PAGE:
By the end of the workshop I remembered the words of my friend and wondered why I wanted to be part of it. The workshop was superb in so many different ways. Indeed, there were only reasons to be part of it! But probably the best reason was inspiration. Many talks and ideas were inspirational, and I would like to highlight the concept of “building instead of destroying” that was presented by Dan Fletcher and Darren Gilmour. By interfering with the function of genes through genetic studies we have learned a lot about the function of specific molecules and pathways. The time has come to move ahead, and the current challenge is to interfere with protein function in a spatiotemporal-controlled manner, and to devise ways to study how the different components of a cell self-assemble to generate cells, tissues and organs. Meetings like this provide the context to make it happen.
I am grateful to Katherine Brown for comments on the text.
Cayuso, J., A. Dzementsei, J.C. Fischer, G. Karemore, S. Caviglia, J. Bartholdson, G.J. Wright, and E.A. Ober. 2016. EphrinB1/EphB3b Coordinate Bidirectional Epithelial-Mesenchymal Interactions Controlling Liver Morphogenesis and Laterality. Dev Cell. 39:316-328.
Cheung, K.J., E. Gabrielson, Z. Werb, and A.J. Ewald. 2013. Collective invasion in breast cancer requires a conserved basal epithelial program. Cell. 155:1639-1651.
Ewald, A.J., A. Brenot, M. Duong, B.S. Chan, and Z. Werb. 2008. Collective epithelial migration and cell rearrangements drive mammary branching morphogenesis. Dev Cell. 14:570-581.
Greggio, C., F. De Franceschi, M. Figueiredo-Larsen, S. Gobaa, A. Ranga, H. Semb, M. Lutolf, and A. Grapin-Botton. 2013. Artificial three-dimensional niches deconstruct pancreas development in vitro. Development. 140:4452-4462.
Labernadie, A., T. Kato, A. Brugues, X. Serra-Picamal, S. Derzsi, E. Arwert, A. Weston, V. Gonzalez-Tarrago, A. Elosegui-Artola, L. Albertazzi, J. Alcaraz, P. Roca-Cusachs, E. Sahai, and X. Trepat. 2017. A mechanically active heterotypic E-cadherin/N-cadherin adhesion enables fibroblasts to drive cancer cell invasion. Nat Cell Biol. 19:224-237.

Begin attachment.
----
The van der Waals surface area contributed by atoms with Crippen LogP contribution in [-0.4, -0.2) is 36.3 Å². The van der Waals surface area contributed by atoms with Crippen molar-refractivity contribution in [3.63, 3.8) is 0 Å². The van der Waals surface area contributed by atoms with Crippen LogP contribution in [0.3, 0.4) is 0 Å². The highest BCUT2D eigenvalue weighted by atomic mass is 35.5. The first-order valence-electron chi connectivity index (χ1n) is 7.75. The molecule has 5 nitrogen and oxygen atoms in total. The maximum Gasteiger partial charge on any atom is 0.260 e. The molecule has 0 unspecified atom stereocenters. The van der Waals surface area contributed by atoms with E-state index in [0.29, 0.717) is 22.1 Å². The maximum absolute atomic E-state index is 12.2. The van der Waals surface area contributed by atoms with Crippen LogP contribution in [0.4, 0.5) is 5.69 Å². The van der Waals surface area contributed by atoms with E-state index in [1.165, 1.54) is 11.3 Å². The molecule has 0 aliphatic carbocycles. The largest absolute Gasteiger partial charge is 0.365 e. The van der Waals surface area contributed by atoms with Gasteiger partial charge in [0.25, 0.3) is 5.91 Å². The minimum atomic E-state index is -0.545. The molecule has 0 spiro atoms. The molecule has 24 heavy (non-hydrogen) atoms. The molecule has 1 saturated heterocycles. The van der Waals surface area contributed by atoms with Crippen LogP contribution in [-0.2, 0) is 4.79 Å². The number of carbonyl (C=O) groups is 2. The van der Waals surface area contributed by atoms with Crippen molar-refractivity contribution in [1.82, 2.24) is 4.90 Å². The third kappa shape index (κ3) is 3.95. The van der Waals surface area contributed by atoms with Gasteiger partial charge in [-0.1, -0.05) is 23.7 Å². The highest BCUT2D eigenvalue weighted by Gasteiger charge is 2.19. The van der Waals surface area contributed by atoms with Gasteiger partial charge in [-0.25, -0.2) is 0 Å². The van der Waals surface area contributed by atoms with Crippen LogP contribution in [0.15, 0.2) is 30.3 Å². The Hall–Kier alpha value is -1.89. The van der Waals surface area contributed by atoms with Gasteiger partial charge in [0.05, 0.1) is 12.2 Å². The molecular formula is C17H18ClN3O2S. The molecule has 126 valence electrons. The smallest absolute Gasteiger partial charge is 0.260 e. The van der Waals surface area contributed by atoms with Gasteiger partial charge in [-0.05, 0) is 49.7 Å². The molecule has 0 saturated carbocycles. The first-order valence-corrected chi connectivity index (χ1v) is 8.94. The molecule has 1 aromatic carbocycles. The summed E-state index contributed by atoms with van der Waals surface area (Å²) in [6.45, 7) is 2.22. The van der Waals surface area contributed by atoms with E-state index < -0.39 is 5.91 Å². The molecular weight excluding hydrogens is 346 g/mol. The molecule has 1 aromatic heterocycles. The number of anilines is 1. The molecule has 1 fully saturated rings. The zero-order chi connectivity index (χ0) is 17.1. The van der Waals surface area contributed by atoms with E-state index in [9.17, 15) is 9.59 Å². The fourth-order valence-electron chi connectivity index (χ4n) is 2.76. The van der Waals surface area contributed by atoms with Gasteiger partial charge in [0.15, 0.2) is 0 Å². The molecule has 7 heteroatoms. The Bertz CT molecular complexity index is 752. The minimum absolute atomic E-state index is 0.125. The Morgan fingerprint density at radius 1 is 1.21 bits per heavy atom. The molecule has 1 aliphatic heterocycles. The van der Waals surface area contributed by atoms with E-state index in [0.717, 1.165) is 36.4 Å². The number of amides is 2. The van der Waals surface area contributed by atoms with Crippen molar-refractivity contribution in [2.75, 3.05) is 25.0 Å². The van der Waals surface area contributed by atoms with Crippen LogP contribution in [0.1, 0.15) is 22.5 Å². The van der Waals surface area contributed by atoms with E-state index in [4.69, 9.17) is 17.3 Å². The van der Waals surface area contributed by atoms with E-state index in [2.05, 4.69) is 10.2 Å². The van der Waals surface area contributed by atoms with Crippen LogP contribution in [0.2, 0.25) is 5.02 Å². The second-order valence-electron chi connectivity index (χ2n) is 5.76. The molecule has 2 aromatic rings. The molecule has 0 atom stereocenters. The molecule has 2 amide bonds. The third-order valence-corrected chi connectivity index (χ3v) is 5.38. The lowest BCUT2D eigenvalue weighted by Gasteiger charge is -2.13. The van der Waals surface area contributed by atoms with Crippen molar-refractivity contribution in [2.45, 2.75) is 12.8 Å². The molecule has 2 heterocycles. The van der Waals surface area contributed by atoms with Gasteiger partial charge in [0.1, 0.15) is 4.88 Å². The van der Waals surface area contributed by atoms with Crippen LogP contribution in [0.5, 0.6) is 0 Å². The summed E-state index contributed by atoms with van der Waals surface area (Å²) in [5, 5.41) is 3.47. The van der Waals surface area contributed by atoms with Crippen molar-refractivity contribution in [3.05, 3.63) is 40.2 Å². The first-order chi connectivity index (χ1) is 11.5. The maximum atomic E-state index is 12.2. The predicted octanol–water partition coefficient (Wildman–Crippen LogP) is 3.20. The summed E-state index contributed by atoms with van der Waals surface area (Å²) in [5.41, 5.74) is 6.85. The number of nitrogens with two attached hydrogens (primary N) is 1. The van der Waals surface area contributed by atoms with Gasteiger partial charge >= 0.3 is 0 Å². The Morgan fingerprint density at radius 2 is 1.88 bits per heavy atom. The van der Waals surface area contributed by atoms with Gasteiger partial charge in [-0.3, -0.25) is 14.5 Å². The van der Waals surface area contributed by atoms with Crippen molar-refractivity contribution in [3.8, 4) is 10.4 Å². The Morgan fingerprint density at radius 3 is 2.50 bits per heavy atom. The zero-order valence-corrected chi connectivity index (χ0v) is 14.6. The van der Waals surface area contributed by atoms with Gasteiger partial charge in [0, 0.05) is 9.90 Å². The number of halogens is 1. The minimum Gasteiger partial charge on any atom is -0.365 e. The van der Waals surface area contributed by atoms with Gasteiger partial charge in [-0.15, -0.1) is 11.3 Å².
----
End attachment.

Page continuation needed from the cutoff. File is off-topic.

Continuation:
Pajic, M., D. Herrmann, C. Vennin, J.R. Conway, V.T. Chin, A.K. Johnsson, H.C. Welch, and P. Timpson. 2015. The dynamics of Rho GTPase signaling and implications for targeting cancer and the tumor microenvironment. Small GTPases. 6:123-133.
Peuhu, E., R. Kaukonen, M. Lerche, M. Saari, C. Guzman, P. Rantakari, N. De Franceschi, A. Warri, M. Georgiadou, G. Jacquemet, E. Mattila, R. Virtakoivu, Y. Liu, Y. Attieh, K.A. Silva, T. Betz, J.P. Sundberg, M. Salmi, M.A. Deugnier, K.W. Eliceiri, and J. Ivaska. 2017. SHARPIN regulates collagen architecture and ductal outgrowth in the developing mouse mammary gland. EMBO J. 36:165-182.
Przybyla, L., J.N. Lakins, and V.M. Weaver. 2016. Tissue Mechanics Orchestrate Wnt-Dependent Human Embryonic Stem Cell Differentiation. Cell Stem Cell. 19:462-475. [Laralynne told us the story behind the paper last year on the Node]
Rozbicki, E., M. Chuai, A.I. Karjalainen, F. Song, H.M. Sang, R. Martin, H.J. Knolker, M.P. MacDonald, and C.J. Weijer. 2015. Myosin-II-mediated cell shape changes and cell intercalation contribute to primitive streak formation. Nat Cell Biol. 17:397-408.
Tetley, R.J., G.B. Blanchard, A.G. Fletcher, R.J. Adams, and B. Sanson. 2016. Unipolar distributions of junctional Myosin II identify cell stripe boundaries that drive cell intercalation throughout Drosophila axis extension. Elife. 5.